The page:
Does Your Canadian Business Need a SFC Food License? How do you get one?


Do you have a Canadian food business and are unsure if you need an SFC License? As of January 15th, 2020, Safe Foods for Canadians license (SFC License) is a license required by the Canadian Food Inspection Agency in order for businesses to manufacture, import and export food products. Depending on the product that you manufacture, import or export, you may be required to obtain the SFC license for conducting the activities.

Continue reading to learn a few examples of specific activities that require an SFC license, more information on how to apply for an SFC License, and additional resources to guide you through the process of obtaining a license.

What activities need a food license?

Generally, if you are importing, you will require an SFC license. If you are exporting, you will need a license if you are conducting the following activities, you may be required to have an SFC license:

  • Importing food products – you will require an SFC license with exception to
    • food additives
    • alcoholic beverages
    • Food listed in Schedule 1 of the SFCR if they
      • are not processed and will be manufactured, processed, or treated for use as grain, oil, pulse, sugar or beverage,
      • have a label applied or attached to them or accompanying them that states “For Further Preparation Only” and
      • are not a consumer prepackaged food.
  • Exporting food products -you may require an SFC license if you are seeking an export certificate or another export permission such as being on an export eligibility list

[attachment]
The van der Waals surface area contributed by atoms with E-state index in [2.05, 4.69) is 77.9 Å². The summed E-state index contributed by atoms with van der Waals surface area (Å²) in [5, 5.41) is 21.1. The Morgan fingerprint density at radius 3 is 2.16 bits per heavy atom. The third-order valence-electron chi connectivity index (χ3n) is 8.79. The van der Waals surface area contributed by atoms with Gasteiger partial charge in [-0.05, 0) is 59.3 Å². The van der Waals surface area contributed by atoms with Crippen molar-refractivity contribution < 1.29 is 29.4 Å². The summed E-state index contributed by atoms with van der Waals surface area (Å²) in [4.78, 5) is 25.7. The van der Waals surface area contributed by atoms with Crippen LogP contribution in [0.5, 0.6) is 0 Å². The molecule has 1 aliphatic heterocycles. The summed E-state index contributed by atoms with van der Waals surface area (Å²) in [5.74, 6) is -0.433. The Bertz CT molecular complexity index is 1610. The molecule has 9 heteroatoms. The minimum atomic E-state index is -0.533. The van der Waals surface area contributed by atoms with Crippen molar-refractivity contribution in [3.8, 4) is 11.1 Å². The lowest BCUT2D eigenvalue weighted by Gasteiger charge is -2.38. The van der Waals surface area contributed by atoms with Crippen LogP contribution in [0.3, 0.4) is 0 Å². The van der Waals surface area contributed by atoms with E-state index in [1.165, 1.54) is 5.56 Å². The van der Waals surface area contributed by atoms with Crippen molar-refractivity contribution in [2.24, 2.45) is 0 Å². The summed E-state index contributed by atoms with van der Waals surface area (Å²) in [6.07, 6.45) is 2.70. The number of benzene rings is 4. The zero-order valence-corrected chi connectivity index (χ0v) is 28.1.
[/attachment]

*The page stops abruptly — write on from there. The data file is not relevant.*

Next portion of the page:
• Local food production (manufacturing, processing, treatment, preservation, packaging, grading, packaging and labelling of food) -you may or may not require an SFC license, depending on the scope of your business activities. Additional considerations should be given if you are planning to sell the locally produced food interprovincially.

The CFIA interactive tools provide clear guidance on whether or not you will require an SFC license and can be accessed here:

Key Activities

CFIA refers to the following key activities to determine if an SFC license is required. The key activities include manufacturing, processing, treatment, preservation, packaging, grading, packaging and labelling of food.

Sector-Specific Scenarios

The following scenarios listed are scenarios that are generally common to the food industry.

  • Restaurants typically do not require an SFC license as SFCR licensing provisions were not intended to apply to this sector. Exception, if the restaurant intends to conduct interprovincial trade.
  • An SFC license is not normally required to store food for export and interprovincial trade. This includes the storage of food in a temperature-controlled facility exclusively to maintain the condition and quality of food. If you are conducting other key activities, you may require to obtain an SFC license

For more specific scenarios and additional details for each scenario continue reading on the Inspection Canada website HERE.

Exemptions to SFC License Requirements

General exemptions to the SFC License requirements include:

  • Limited amounts of food imported for personal use (see Maximum Quantity Limits for Personal Use Exemption)
  • Food that is not intended or sold for human consumption.
  • Food that is labelled for the purpose of research, evaluation and trade shows.
  • Food that is carried on a vehicle or conveyance intended for the use of crews and the conveyance passenger
  • Your main activities are transporting food without any added value activities performed on the food products.